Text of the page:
Consumer Watchdog

Getting more robocalls? Yeah, a lot of us are

Scam calls and unwanted telemarketing calls are creeping up.

If you’ve been thinking you’re getting more spam robocalls lately, you’re probably right. Unwanted robocalls have increased by 15% in the last three months, according to YouMail. Scam calls and telemarketing calls jumped to 2.2 billion in May nationwide, the company said. That’s up from 1.9 billion in February.

The total number of robocalls now exceeds 5 billion a month, which is also an increase. But when you hear these numbers thrown around, it’s important to remember that more than half of robocalls are ones we sign up for — such as appointment reminders or school closing announcements — or are payment notifications that aren’t illegal.

One of the most common unwanted calls in May, according to YouMail: Telemarketing pitches for government grants. Millions of calls from someone identified as Crystal Allen were generated from thousands of different phone numbers, promising free grants of up to $26,000 for every employee a business kept on payroll during 2020 and 2021. A large chunk of those calls were made to individuals, not businesses, and to people who didn’t give prior consent. 

Phone calls and texts are generally illegal if they’re: 

  • Recorded telemarketing calls to a cell or home phone without written permission.
  • Autodialed calls or texts to your cell phone, or any prerecorded calls to your cell phone without your permission. 
  • Calls aimed at deceiving or defrauding you.

Note: Not all telemarketing calls are illegal. But they are if you’re on the Do Not Call list.

You should report illegal robocalls or Do Not Call list violations. You can call the FTC at 1-877-FTC-HELP or file a complaint online at and . You can also report them to your state attorney general. See the contact information for the attorneys general in every state here.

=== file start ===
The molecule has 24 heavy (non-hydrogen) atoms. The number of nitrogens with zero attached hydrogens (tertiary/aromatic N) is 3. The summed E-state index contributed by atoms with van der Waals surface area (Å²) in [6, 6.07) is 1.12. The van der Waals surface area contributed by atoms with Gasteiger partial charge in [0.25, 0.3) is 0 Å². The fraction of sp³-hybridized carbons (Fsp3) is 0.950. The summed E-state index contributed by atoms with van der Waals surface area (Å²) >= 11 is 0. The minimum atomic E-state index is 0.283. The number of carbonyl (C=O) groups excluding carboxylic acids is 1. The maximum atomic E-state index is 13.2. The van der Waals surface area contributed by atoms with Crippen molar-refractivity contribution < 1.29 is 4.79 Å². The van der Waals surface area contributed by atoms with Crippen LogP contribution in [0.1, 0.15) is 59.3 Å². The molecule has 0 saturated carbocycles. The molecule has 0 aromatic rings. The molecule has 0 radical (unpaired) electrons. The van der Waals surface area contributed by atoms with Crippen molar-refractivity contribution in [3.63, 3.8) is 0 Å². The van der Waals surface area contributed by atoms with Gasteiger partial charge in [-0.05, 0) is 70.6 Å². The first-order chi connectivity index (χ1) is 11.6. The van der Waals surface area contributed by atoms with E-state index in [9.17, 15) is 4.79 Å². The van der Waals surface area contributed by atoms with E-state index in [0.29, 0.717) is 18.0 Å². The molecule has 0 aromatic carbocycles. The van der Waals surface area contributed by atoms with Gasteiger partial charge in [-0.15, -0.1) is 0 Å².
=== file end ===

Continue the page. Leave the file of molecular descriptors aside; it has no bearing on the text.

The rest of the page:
Scam and telemarketing calls remain below the 2.8 billion-per-month level before the robocall-fighting law went into effect in June 2021.

It’s important to remember just two things to protect yourself from scam calls:

  1. Don’t engage with unexpected calls, texts or emails: Don’t answer, don’t click on links, don’t respond.
  2. If you do answer the call, or open the text or email, don’t provide any personal or financial information. Ever. And don’t press buttons or reply to have yourself removed from their list. It actually just tells them there’s a live person on the other end and you’ll probably get contacted by more scammers.

What can you do to reduce unwanted calls?

  1. If you don’t want to receive sales calls, register your phone number with the federal Do Not Call Registry. It’s easy. Legitimate businesses will honor your request because it’s the law. It should reduce unwanted calls (but not necessarily eliminate all of them,) and registering with the Do Not Call Registry gives you more legal rights to file complaints.
  2. Use multiple robocall filters. Each one offers an opportunity to catch something that slips through the previous filter. You can route calls that are flagged straight to your voicemail. Start by asking your phone company what robocall filters it offers at no charge. For more information on call blockers, the FTC recommends consulting with the CTIA, the wireless industry’s trade association.
    Here are lists of reputable robocall filtering software for cell phones. Some are free; some cost money.
    For Apple (iOS):…
    For Androids:…
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